NOTE: This item is not available outside the Texas A&M University network. Texas A&M affiliated users who are off campus can access the item through NetID and password authentication or by using TAMU VPN. Non-affiliated individuals should request a copy through their local library's interlibrary loan service.
An analysis of public testimonies on the reintroduction of wolves to the greater Yellowstone ecosystem
MetadataShow full item record
Public participation in review of draft environmental impact statements (DEIS) has been problematic. This study focused on public hearings regarding the DEIS for the reintroduction of wolves into Yellowstone National Park and central Idaho. The primary goal was a greater understanding of the content of public testimonies, integrating qualitative and quantitative approaches. Specific objectives were (1) to identify themes in testimonies (n = 162), and (2) to examine how themes varied among urban and rural hearing sites (two of each). Public discourse about alternatives in the DEIS was imbedded in the context of broad issues of societal concern regarding relationships between humans and nature as well as relationships between groups of citizens with diverse views. Three "Thematic Clusters" emerged from the qualitative analysis of testimonies: (1) risks/benefits of wolf reintroduction, (2) local/national sovereignty, and (3) trust/rnistrust. Underlying the Thematic Clusters appeared two clusters of "Broad Themes": (1) Anthropocentric /biocentric world views and (2) values related to justice and fairness. The hypothesis that themes related to a Biocentric World View would be more frequent at urban hearing sites was tested at 3 levels of analysis, (1) Broad Themes, (2) Thematic Clusters, and (3) Thematic Oppositions. The testimonies at urban and rural sites differed significantly (based on contingency analysis) in the frequency of Broad Themes (e.g. "Preferred DEIS Alternative", p < .00 1; "World Views", p < .00 I-, "Justice/Injustice", p < .0 1). Although the most frequent Thematic Cluster, "Risks and Benefits of Wolf Reintroduction", was equally likely to occur at all sites, there were significant differences among sites in frequency of the other Thematic Clusters ("Local/National Sovereignty", "Trust/N4istrust"). Several Thematic Oppositions varied significantly across sites ( e.g. "Negative Effects on Humans", p <.0001). This systematic thematic analysis of public testimonies illustrated that issues addressed in the DEIS prepared by the Fish and Wildlife Service were a "filtered response" to only part of the broader issues voiced by public participants. Variation in themes expressed at urban and rural hearing sites suggests that choice of hearing sites could affect the diversity and frequency of themes communicated by public participants, a factor to be considered in analyzing what builds trust in communication between federal employees and citizens participating in public hearings.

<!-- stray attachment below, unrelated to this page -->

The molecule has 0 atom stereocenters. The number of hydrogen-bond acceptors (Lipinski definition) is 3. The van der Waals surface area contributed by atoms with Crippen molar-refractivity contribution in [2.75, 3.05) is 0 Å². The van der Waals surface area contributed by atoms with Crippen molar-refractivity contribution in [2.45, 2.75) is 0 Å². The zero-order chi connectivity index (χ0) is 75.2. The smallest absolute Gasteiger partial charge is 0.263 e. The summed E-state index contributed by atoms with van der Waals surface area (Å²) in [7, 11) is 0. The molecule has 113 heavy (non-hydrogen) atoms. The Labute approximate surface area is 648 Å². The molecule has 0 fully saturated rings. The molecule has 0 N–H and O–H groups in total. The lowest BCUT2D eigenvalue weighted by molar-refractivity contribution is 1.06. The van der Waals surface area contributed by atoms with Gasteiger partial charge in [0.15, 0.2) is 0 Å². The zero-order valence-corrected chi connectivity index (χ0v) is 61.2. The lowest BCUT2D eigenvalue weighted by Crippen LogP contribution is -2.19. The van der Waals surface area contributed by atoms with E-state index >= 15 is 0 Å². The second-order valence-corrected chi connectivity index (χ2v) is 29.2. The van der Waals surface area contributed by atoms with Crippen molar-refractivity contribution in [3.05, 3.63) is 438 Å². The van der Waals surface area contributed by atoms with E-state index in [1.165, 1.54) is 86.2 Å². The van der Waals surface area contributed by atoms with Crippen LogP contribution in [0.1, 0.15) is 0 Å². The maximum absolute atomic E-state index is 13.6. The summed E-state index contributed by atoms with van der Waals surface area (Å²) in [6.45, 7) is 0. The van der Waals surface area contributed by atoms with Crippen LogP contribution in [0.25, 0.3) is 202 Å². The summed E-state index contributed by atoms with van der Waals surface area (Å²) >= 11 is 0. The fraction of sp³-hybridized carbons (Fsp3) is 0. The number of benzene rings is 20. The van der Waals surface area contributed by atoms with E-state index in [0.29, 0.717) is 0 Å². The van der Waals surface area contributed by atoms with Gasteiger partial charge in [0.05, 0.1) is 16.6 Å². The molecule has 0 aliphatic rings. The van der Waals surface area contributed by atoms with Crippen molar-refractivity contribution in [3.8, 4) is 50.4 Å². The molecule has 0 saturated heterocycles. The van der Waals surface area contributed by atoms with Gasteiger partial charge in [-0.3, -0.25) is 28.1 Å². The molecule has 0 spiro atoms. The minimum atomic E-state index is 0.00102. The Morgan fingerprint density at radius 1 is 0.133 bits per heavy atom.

DescriptionDue to the character of the original source materials and the nature of batch digitization, quality control issues may be present in this document. Please report any quality issues you encounter to firstname.lastname@example.org, referencing the URI of the item.
Includes bibliographical references: p. 83-90.
Issued also on microfiche from Lange Micrographics.
Wicker, Kristy Joann (1996). An analysis of public testimonies on the reintroduction of wolves to the greater Yellowstone ecosystem. Master's thesis, Texas A&M University. Available electronically from
Request Open Access
This item and its contents are restricted. If this is your thesis or dissertation, you can make it open-access. This will allow all visitors to view the contents of the thesis.